# Lesson 5

Some Functions Have Symmetry

- Let's look at symmetry in graphs of functions

### 5.1: Changing Heights

The table shows Clare’s elevation on a Ferris wheel at different times, \(t\). Clare got on the ride 80 seconds ago. Right now, at time 0 seconds, she is at the top of the ride. Assuming the Ferris wheel moves at a constant speed for the next 80 seconds, complete the table.

time (seconds) | height (feet) |
---|---|

-80 | 0 |

-60 | 31 |

-40 | 106 |

-20 | 181 |

0 | 212 |

20 | |

40 | |

60 | |

80 |

### 5.2: Card Sort: Two Types of Graphs

Your teacher will give you a set of cards that show graphs. Sort the cards into 2 categories of your choosing. Be prepared to explain the meaning of your categories.

### 5.3: Card Sort: Two Types of Coordinates

Your teacher will give you a set of cards to go with the cards you already have.

- Match each table of coordinate pairs with one of the graphs from earlier.
- Describe something you notice about the coordinate pairs of even functions.
- Describe something you notice about the coordinate pairs of odd functions.

- Can a non-zero function whose domain is all real numbers be both even and odd? Give an example if it is possible or explain why it is not possible.
- Can a non-zero function whose domain is all real numbers have a graph that is symmetrical around the \(x\)-axis? Give an example if it is possible or explain why it is not possible.

### Summary

We've learned how to transform functions in several ways. We can translate graphs of functions up and down, changing the output values while keeping the input values. We can translate graphs left and right, changing the input values while keeping the output values. We can reflect functions across an axis, swapping either input or output values for their opposites depending on which axis is reflected across.

For some functions, we can perform specific transformations and it looks like we didn't do anything at all. Consider the function \(f\) whose graph is shown here:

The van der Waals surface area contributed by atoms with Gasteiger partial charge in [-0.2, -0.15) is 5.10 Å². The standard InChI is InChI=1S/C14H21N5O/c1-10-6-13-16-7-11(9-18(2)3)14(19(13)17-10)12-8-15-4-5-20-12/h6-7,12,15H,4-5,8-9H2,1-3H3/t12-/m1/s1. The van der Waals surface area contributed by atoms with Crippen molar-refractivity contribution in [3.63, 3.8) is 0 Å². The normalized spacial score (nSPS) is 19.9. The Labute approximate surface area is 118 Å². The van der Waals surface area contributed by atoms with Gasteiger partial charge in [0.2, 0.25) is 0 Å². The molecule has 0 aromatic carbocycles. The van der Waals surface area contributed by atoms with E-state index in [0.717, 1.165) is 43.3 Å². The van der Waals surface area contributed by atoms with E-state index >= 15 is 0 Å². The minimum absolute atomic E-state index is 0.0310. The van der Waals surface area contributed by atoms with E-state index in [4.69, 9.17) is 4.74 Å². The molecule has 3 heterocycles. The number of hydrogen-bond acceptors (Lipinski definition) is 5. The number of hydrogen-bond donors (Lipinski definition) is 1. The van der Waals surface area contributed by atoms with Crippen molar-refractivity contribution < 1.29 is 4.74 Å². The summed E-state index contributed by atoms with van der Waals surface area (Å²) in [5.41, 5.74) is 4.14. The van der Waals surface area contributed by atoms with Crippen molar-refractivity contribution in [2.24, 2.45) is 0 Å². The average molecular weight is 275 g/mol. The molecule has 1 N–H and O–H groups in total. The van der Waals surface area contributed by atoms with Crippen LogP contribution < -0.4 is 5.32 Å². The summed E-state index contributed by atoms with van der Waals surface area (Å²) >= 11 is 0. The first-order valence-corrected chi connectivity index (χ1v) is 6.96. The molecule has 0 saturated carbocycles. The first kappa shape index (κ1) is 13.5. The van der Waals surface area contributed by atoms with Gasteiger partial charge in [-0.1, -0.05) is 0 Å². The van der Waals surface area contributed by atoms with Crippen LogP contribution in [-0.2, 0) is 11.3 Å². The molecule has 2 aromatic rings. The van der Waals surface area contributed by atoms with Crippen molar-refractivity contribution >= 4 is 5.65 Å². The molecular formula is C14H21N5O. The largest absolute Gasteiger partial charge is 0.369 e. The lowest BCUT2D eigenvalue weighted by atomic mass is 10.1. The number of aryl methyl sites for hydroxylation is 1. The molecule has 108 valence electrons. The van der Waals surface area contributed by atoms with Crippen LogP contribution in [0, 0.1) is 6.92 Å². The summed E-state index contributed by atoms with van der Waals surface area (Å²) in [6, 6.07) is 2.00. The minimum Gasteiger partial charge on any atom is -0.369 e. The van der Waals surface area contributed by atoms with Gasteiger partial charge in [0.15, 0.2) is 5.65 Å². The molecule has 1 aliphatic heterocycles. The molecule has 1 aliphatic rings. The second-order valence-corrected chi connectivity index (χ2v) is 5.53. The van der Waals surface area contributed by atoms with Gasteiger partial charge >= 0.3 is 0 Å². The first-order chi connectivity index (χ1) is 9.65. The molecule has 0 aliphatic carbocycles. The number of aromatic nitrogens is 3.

What transformation could we do to the graph of \(f\) that would result in the same graph? Examining the shape of the graph, we can see a symmetry between points to the left of the \(y\)-axis and the points to the right of the \(y\)-axis. Looking at the points on the graph where \(x=1\) and \(x=\text-1\), these opposite inputs have the same outputs since \(f(1)=4\) and \(f(\text-1)=4\). This means that if we reflect the graph across the \(y\)-axis, it will look no different. This type of symmetry means \(f\) is an **even function**.

Now consider the function \(g\) whose graph is shown here:

What transformation could we do to the graph of \(g\) that would result in the same graph? Examining the shape of the graph, we can see that there is a symmetry between points on opposite sides of the axes. Looking at the points on the graph where \(x=1\) and \(x=\text-1\), these opposite inputs have opposite outputs since \(g(1)=2.35\) and \(g(\text-1)=\text-2.35\). So a transformation that takes the graph of \(g\) to itself has to reflect across the \(x\)-axis and the \(y\)-axis. This type of symmetry is what makes \(g\) an **odd function**.

### Glossary Entries

**even function**A function \(f\) that satisfies the condition \(f(x) = f(\text-x)\) for all inputs \(x\). You can tell an even function from its graph: Its graph is symmetric about the \(y\)-axis.

**odd function**A function \(f\) that satisfies \(f(x) = \text-f(\text-x)\) for all inputs \(x\). You can tell an odd function from its graph: Its graph is taken to itself when you reflect it across both the \(x\)- and \(y\)-axes. This can also be seen as a 180\(^\circ\) rotation about the origin.